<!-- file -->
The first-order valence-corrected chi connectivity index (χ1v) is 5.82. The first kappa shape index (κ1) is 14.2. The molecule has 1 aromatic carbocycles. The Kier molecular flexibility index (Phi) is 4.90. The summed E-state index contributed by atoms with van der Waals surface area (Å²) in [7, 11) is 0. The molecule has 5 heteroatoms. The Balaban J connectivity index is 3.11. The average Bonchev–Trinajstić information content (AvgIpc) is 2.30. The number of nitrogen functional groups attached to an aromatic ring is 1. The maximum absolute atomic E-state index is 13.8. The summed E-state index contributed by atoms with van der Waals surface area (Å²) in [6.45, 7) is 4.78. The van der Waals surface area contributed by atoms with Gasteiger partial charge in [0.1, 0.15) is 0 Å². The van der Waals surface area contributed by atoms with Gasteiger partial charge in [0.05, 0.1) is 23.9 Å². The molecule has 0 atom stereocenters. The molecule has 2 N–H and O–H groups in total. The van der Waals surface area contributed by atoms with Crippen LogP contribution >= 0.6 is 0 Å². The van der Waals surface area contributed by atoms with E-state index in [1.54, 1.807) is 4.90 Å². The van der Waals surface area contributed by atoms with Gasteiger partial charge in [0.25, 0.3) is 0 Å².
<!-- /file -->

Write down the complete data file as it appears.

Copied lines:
The first-order valence-corrected chi connectivity index (χ1v) is 5.82. The first kappa shape index (κ1) is 14.2. The molecule has 1 aromatic carbocycles. The Kier molecular flexibility index (Phi) is 4.90. The summed E-state index contributed by atoms with van der Waals surface area (Å²) in [7, 11) is 0. The molecule has 5 heteroatoms. The Balaban J connectivity index is 3.11. The average Bonchev–Trinajstić information content (AvgIpc) is 2.30. The number of nitrogen functional groups attached to an aromatic ring is 1. The maximum absolute atomic E-state index is 13.8. The summed E-state index contributed by atoms with van der Waals surface area (Å²) in [6.45, 7) is 4.78. The van der Waals surface area contributed by atoms with Gasteiger partial charge in [0.1, 0.15) is 0 Å². The van der Waals surface area contributed by atoms with Gasteiger partial charge in [0.05, 0.1) is 23.9 Å². The molecule has 0 atom stereocenters. The molecule has 2 N–H and O–H groups in total. The van der Waals surface area contributed by atoms with Crippen LogP contribution >= 0.6 is 0 Å². The van der Waals surface area contributed by atoms with E-state index in [1.54, 1.807) is 4.90 Å². The van der Waals surface area contributed by atoms with Gasteiger partial charge in [0.25, 0.3) is 0 Å².